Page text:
I get to start taking my anti-malaria pills today, because I'm going on a trip outside of Manila. It's basically doxycycline. Start taking 2 days before I leave the town, and a full 30 days after I get back. All of this for a trip to the beach. Something tells me I'm going to continuously be on a panel of antibiotics for this entire trip. I'm not sure how awesome that's going to be. I can safely say that up to this point in my life, I've had enough shots and antibiotics that not only would it be impossible for anything harmful to actually get to me, but that my own blood can be given to someone else as a substitute for shots to prevent sicknesses around the world.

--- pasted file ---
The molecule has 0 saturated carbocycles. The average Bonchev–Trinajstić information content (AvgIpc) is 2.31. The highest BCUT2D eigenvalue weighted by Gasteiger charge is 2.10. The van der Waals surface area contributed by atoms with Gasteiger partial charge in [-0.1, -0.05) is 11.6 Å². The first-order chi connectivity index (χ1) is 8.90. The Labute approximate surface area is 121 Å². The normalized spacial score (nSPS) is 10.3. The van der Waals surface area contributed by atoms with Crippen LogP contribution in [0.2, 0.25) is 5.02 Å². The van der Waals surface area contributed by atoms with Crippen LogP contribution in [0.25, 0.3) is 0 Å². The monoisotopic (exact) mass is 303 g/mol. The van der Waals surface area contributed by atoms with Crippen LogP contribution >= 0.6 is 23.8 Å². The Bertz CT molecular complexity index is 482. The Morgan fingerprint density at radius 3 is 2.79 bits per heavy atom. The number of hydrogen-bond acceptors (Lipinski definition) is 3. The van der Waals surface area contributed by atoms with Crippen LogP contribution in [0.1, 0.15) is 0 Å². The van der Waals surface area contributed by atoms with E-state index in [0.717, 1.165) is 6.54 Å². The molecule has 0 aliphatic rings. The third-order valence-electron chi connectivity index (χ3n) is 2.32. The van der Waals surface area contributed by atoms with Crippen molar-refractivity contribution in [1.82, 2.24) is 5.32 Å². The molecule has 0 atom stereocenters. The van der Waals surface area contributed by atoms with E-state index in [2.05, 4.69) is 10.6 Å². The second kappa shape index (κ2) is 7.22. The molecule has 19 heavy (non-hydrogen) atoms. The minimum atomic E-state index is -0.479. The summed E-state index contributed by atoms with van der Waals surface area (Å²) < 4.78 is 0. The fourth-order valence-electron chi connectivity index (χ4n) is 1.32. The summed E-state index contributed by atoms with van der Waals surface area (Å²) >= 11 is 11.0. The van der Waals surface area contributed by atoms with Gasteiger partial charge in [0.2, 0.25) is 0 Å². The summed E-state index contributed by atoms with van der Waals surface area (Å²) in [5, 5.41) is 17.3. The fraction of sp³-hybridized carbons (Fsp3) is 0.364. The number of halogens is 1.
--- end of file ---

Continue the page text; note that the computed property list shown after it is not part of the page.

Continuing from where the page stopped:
In other news:

  • Happy Birthday Jennelle! You're 17 now. I don't think you get a birthday this year.
  • Happy Anniversary Mom/Dad! Good news is that on the anniversary guide, you don't have to get a special gift this year. Next stop is 30 years, and then it's pearls.

Happy Non-Events to the three of you! I leave all of you with the stairway to nowhere. I just want to know how this happens... it's like the builders had an extra escalator hanging around, thought that it would be neat throw it in, and out comes this...

I want that job.